Grace Mallory is tired of running, of hiding. But when an old friend sends an after-hours telegraph transmission warning Grace that the man who has hunted her for nearly a year has discovered her location, she fears she has no choice. She can’t let the villain she believes responsible for her father’s death release his wrath in Harper’s Station, the town that has sheltered her and blessed her with the dearest friends she’s ever known.
Amos Bledsoe prefers bicycles to horses and private conversations over the telegraph wire to social gatherings with young ladies who see him as nothing more than an oddity. His telegraph companion, the mysterious Miss G, listens eagerly to his ramblings every night and delights him with tales all her own. For months, their friendship–dare he believe, courtship?–has fed his hope that he has finally found the woman God intended for him. Yet when he takes the next step to meet her in person, he discovers her life is in peril, and Amos must decide if he can shed the cocoon of his quiet nature to become the hero Grace requires.
By now it shouldn’t be a secret that I’m a pretty serious Karen Witemeyer fan. I’m not a die-hard historical fan, but I love the unique situations the past creates, and Witemeyer has included all types of unique situations in her novels. Heart on the Line is no different – two telegraph operators who chat “online” after hours.
Like the other women in Harper’s Station, Grace has a tragic backstory, but has found hope on the women’s colony. She’s also found a bit of gumption, and learns/teaches herself how to face the difficulties confronting her. I really liked her character, and I liked Amos too. Another unconventional leading role, he’s not the ranch-hardened, muscled-up cowboy, but he’s a hero just the same.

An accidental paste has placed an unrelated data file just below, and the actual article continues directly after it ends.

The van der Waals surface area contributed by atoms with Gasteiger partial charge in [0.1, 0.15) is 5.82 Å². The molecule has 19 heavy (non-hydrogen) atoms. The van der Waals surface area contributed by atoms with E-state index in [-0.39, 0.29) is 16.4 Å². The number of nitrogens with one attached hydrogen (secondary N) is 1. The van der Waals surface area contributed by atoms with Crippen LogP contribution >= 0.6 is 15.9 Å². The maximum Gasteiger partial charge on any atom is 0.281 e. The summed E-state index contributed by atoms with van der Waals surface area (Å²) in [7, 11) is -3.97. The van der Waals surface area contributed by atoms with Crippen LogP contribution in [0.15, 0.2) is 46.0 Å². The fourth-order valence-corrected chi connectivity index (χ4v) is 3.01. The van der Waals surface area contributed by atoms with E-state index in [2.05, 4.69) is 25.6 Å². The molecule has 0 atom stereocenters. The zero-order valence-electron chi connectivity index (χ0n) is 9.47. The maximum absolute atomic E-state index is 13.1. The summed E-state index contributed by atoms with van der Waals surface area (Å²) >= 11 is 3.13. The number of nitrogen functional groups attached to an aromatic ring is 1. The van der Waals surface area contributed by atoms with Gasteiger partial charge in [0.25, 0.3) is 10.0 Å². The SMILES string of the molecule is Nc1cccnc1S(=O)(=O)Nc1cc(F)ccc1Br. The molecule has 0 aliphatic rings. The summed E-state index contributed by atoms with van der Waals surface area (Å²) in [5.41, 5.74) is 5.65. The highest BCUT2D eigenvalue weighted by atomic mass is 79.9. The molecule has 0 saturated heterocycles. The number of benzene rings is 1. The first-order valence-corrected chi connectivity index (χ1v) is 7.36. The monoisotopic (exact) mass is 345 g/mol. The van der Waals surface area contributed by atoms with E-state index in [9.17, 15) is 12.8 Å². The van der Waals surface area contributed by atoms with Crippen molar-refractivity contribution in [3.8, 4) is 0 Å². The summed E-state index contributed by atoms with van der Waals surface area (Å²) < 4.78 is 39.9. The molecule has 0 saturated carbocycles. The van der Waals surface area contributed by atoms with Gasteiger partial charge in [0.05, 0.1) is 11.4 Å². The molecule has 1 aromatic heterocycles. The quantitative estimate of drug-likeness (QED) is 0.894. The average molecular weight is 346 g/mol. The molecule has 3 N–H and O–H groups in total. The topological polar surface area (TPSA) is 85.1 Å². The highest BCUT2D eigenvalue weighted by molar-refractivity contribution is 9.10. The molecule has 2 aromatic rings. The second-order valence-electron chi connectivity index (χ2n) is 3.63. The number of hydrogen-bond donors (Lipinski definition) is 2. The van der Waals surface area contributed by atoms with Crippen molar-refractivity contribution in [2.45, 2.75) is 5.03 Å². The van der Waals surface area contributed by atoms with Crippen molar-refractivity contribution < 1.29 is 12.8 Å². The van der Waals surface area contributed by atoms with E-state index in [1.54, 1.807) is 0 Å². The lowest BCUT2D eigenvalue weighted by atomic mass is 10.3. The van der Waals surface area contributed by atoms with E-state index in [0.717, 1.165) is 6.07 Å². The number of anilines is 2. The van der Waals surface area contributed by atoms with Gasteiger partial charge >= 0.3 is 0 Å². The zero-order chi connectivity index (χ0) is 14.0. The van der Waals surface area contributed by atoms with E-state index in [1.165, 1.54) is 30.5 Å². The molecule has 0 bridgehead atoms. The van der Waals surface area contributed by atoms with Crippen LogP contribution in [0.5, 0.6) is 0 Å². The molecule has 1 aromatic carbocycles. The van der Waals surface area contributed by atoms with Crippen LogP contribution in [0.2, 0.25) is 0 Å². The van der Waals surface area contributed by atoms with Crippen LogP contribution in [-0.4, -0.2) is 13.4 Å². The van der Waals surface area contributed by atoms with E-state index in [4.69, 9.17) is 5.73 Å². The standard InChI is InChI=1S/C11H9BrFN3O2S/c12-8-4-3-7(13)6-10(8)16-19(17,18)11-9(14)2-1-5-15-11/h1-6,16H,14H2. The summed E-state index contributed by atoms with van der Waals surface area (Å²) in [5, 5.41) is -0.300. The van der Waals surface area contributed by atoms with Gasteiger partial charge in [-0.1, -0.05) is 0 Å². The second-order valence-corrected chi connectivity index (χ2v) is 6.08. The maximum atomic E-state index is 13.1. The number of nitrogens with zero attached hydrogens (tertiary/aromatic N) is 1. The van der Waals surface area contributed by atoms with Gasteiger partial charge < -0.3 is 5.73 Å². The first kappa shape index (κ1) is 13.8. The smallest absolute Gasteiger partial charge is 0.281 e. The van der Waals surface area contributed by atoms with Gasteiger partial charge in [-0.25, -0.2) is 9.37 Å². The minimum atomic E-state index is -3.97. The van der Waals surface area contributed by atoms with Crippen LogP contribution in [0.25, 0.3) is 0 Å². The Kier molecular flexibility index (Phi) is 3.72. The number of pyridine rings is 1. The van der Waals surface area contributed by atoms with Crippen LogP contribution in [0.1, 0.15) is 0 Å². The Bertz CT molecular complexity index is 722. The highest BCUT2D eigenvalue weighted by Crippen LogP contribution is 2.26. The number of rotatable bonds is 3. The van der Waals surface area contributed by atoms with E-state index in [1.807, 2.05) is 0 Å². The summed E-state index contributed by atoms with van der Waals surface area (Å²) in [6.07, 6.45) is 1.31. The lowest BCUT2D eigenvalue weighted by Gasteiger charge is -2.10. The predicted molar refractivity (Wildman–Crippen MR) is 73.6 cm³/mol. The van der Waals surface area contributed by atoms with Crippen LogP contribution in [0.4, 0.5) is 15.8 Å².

An unexpected twist to Heart on the Line is Helen’s subplot. I won’t spoil it here, but I like how Witemeyer gave another character some attention (if you’ve read No Other Will Do and Worth the Wait, you’ll remember that there are quite a few characters in town!).
I’ll be honest, though – Witemeyer has become the standard by which I judge historical romances, including her own, and this one wasn’t my favorite. There seemed to be a lot more introspection in this story. I don’t know for sure that there was, but there was something about it this time that didn’t quite work – the pace dragged a bit compared to some other books. Don’t get me wrong – I still loved the book and I’ll recommend it and loan it out – but it didn’t live up to her other books (in my opinion). That being said, it’s still a fun, sweet read. If you enjoyed her previous books, or if you’re a fan of Mary Connealy’s work, you’ll enjoy this book.
*I received a free copy of this book. The opinions are my own.